'Control over our own community': Fairfield County residents say zoning bills remove local control

FAIRFIELD — A rally Saturday afternoon gave people a chance to voice their opposition to a range of zoning-related bills under consideration in Hartford.

CT 169 Strong — a new coalition fighting against possible state legislation it argues will take away local zoning control — organized the event at town hall, which included speeches by several local Republican representatives.

While they collectively noted that they were in favor of diverse and affordable housing, officials — including First Selectwoman Brenda Kupchick — said the current wave of bills working their way through the legislature were not the right way to augment change.

“We want control over our own community,” Kupchick said.

Referencing her time in the state house, she noted that bills traditionally are debated and discussed over a long period of time, but said some of these have been passed quickly through different committees on their way to full house and senate votes.

She called the bills “fairly frightening.”

“These are important issues that our community needs to discuss at length and all stakeholders need to be at the table,” Kupchick said.

Close to 50 people attended the rally, many from other Fairfield County towns, some carrying signs advocating local zoning control.

Among them was Dana Benson, of Easton, who stood along Old Post Road with his sign yelling a range of slogans to passing cars, including “Hartford go home; Leave Fairfield County alone,” “Will Haskell, you rascal,” and “Lamont, move to Vermont!”

“The idea that Hartford knows better than town leaders, conservation leaders and planning and zoning leaders is a false premise that I could never support,” said state Sen. Tony Hwang, R-Fairfield.

“We need to create affordable, diverse and accessible housing,” he said.

He said the solution from the other side of the aisle appears to be looking at suburban municipalities as the scapegoat for the problem.

“I’m not saying we should stay with the status quo,” he said, but added more options need closer examination, including the role of rural areas and the cities in hosting additional housing.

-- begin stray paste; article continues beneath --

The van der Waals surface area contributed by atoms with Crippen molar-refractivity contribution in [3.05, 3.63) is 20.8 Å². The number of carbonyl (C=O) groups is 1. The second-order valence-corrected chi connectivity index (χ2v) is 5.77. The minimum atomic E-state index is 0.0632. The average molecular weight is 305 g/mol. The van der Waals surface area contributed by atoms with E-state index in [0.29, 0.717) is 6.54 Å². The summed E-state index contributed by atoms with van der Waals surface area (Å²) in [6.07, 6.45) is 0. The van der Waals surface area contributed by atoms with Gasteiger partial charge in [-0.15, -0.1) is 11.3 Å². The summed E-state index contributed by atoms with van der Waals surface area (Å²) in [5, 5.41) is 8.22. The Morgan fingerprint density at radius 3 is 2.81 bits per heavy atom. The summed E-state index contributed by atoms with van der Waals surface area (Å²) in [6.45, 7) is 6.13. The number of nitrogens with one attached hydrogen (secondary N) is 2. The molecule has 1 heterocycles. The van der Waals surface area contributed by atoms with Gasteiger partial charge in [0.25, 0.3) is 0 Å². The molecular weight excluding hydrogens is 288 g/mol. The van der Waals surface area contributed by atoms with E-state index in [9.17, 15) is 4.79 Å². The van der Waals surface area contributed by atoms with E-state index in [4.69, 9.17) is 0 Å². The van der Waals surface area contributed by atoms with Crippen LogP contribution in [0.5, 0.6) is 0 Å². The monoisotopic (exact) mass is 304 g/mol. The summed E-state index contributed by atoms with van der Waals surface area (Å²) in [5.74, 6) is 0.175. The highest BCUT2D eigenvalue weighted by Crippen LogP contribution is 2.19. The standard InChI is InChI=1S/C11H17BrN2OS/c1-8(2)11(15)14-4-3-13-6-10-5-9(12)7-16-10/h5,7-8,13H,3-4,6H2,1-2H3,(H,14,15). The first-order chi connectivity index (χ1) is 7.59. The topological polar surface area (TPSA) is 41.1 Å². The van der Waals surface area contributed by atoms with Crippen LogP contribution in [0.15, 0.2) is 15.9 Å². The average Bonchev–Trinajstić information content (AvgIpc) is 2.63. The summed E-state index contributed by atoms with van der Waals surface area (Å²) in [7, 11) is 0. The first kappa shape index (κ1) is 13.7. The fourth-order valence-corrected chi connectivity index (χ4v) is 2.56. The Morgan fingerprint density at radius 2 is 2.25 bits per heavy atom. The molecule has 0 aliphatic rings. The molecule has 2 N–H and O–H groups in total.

“I don’t believe that Hartford should have anything to do with where affordable housing goes in particular,” said Rose Corr, a Fairfield resident who came to hear more about the issue.

“They have no idea what we have and what we need, and I think our representative who’s in charge of it is not really representing the majority of our town,” Corr said, referencing state Rep. Cristin McCarthy Vahey, D-Fairfield, who chairs the Planning and Development Committee.

One of a dozen bills that CT 169 Strong is particularly opposed to is S.B. No. 1024, “An Act Concerning Zoning Authority, Certain Design Guidelines, Qualifications of Certain Land Use Officials and Certain Sewage Disposal Systems.” It was drafted by a coalition group called Desegregate Connecticut, which is seeking racial and economic desegregation through expanded housing diversity.

“I think there are probably good intentions here, but bad policy isn’t an excuse,” said Alexis Harrison, a member of Fairfield’s Board of Assessment Appeals, who organized the rally.

“I think a statewide takeover of local zoning is an absolute abuse of power,” she said. “Someone from Hartford should not be telling us how to make a decision about our land.”

Harrison said all of the dozen or so bills being considered aim to take away some degree of local control over zoning.

“They’re telling us our land laws are broken and I beg to differ,” she said.

Speakers at Saturday’s rally included Patrick Sasser, an activist from Stamford who was involved in the battle against tollbooths, and Steven Mullins, a planning and zoning commissioner from West Haven.

“This is important,” Mullins said. “This is an example of fighting for local home rule and not being dictated to by a legislature in Hartford.”

“We can’t have blanket zoning regulations to cover 169 towns and cities,” he said.